- Day 8: (Optional) grout sealing.
Lining up the Gear
First steps include getting all the installation tools. In addition to the Skil tile wet saw, you will need…
Then comes the good-looking assistant who slices the edge pieces of the underlayment paper.
Next, we put down the sticky gooey impossible to get off your hands stuff and set the paper…giving it a chance to dry well:
Setting Tile Begins
With underlayment dry, you begin to work around the edges of two sides:
With two adjacent sides laid, you can keep going, on the diagonal so the fitting works out, or knock-off to do stock trading for a day.
Notice on the far corner (by the work stool) there is a round corner. This was managed by making a series of vertical pieces and putting them on with mastic:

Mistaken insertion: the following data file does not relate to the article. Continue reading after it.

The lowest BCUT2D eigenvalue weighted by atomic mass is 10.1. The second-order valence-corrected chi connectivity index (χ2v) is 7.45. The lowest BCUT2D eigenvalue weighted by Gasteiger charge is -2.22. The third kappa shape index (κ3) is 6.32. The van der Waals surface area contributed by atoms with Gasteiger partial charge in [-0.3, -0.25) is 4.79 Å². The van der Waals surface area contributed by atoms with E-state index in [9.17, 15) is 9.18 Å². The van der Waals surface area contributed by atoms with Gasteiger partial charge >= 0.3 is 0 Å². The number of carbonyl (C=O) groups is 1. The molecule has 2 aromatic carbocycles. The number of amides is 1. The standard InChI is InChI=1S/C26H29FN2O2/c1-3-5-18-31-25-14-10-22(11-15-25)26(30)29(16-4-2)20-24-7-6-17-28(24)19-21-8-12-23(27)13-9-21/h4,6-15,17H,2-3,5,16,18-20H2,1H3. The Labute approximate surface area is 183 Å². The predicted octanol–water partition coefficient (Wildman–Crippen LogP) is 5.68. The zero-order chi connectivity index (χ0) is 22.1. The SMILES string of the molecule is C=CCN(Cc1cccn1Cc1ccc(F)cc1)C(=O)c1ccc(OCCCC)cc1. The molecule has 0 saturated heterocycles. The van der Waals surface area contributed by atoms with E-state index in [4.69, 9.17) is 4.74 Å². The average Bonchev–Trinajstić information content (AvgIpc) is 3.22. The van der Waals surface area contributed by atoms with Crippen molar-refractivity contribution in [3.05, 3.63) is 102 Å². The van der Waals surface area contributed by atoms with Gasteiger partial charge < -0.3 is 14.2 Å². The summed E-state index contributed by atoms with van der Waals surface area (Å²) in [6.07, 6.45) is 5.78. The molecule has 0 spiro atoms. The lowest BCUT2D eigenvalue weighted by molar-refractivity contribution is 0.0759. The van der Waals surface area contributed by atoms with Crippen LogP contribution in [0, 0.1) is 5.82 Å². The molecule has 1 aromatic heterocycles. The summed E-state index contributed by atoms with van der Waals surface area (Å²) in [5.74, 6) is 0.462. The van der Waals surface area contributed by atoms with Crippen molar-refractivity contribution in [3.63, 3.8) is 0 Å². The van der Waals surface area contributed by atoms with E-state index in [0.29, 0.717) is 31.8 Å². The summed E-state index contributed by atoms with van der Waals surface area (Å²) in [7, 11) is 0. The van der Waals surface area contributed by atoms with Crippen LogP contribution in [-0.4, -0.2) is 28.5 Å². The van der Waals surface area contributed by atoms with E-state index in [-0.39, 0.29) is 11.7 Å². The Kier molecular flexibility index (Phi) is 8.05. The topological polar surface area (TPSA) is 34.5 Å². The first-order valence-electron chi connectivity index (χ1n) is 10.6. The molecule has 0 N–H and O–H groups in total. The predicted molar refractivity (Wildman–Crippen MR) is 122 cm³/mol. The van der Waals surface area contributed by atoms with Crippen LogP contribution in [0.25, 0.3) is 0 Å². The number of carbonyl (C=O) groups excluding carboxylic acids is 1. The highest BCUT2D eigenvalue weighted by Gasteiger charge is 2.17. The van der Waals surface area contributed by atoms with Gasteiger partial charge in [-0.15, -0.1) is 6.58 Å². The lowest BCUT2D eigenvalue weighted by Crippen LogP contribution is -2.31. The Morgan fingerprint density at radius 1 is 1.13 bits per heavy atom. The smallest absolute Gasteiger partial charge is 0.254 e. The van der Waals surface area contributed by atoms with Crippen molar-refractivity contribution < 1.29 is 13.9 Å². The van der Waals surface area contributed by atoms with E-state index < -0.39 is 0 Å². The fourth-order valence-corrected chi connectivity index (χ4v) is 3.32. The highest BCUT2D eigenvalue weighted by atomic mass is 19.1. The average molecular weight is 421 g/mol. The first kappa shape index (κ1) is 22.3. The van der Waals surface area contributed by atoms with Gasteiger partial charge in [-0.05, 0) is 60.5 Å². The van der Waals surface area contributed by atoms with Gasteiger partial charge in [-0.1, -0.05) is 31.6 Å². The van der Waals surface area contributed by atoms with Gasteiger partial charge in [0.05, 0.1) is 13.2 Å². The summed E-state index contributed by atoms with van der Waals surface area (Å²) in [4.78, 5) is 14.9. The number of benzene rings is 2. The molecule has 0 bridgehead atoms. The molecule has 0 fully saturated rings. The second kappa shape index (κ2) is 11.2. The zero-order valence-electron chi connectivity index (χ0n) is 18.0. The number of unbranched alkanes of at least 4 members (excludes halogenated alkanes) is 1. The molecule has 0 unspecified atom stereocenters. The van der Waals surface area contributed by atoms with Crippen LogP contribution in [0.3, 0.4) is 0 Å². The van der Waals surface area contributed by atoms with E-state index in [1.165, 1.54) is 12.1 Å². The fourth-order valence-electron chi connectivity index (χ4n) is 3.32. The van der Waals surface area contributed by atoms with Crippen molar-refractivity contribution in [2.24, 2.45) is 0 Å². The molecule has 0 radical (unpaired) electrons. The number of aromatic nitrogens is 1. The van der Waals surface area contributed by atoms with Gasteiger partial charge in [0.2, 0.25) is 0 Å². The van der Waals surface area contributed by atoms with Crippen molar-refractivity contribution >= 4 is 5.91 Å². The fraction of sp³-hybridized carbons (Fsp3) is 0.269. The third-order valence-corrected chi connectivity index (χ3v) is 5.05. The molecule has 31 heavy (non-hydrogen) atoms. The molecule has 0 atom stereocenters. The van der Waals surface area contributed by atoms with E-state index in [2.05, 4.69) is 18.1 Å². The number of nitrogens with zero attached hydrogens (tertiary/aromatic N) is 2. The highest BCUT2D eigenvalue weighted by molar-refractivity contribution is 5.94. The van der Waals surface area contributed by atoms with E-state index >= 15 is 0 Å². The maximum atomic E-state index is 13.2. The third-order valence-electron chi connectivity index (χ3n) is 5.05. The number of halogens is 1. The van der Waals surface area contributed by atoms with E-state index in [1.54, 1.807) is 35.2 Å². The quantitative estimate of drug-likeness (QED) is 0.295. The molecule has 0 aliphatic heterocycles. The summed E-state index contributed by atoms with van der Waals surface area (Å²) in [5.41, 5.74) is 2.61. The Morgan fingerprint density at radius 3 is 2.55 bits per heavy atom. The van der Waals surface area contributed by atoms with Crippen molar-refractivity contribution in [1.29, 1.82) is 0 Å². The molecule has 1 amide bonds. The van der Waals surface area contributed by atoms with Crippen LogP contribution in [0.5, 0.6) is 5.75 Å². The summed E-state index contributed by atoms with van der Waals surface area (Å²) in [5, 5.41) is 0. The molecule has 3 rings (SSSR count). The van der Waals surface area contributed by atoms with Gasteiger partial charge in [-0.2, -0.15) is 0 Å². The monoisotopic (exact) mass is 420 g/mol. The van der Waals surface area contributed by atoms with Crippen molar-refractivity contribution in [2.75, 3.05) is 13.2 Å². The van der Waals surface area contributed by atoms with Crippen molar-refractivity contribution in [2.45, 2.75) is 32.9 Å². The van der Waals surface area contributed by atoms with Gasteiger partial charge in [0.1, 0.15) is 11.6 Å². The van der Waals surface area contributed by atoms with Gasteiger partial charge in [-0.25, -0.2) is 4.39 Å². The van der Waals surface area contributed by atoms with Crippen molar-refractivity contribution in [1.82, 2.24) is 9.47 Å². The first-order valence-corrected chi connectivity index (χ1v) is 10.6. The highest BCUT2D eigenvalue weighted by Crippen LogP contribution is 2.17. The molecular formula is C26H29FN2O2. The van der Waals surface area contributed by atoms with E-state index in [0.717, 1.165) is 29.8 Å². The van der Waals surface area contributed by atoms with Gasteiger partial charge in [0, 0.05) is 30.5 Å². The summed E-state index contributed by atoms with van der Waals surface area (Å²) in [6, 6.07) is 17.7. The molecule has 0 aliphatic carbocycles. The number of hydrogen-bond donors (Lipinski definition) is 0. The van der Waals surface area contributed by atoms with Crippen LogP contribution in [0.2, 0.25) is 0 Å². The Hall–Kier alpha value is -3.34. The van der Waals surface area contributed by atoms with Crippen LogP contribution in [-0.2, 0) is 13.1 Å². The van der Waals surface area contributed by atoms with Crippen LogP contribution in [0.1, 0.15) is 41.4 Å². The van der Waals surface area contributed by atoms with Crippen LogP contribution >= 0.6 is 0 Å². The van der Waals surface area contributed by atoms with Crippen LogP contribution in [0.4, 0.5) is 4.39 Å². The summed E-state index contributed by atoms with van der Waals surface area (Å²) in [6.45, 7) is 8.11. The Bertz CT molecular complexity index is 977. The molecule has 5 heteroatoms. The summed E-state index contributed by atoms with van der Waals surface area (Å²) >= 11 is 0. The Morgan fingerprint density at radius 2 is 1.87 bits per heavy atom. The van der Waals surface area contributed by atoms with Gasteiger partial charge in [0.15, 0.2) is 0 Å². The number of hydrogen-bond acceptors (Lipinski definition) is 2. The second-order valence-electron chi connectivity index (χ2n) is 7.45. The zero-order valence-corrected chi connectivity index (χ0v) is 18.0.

One of two of these will be re-set before grouting to even out the size of the grout line. Still, with the grout planned just a few shades darker than the tile, it’s all going to lo0k very, very “rustic” on this rounded edge.
The rest of the job came out very nicely:
Again, the grout will tie everything together more.
Monday, Elaine will be doing the grouting.
The approach on the edges was to cut 45-degree chamfers to leave a 1/8 to 1/4″ grout channel. Which meant innumerable trips to the wet tile saw:
The idea with chamfers – such as this, is that it gives you a channel when you put to pieces on a corner. Done in showers all the time. Less so in kitchens. But it works.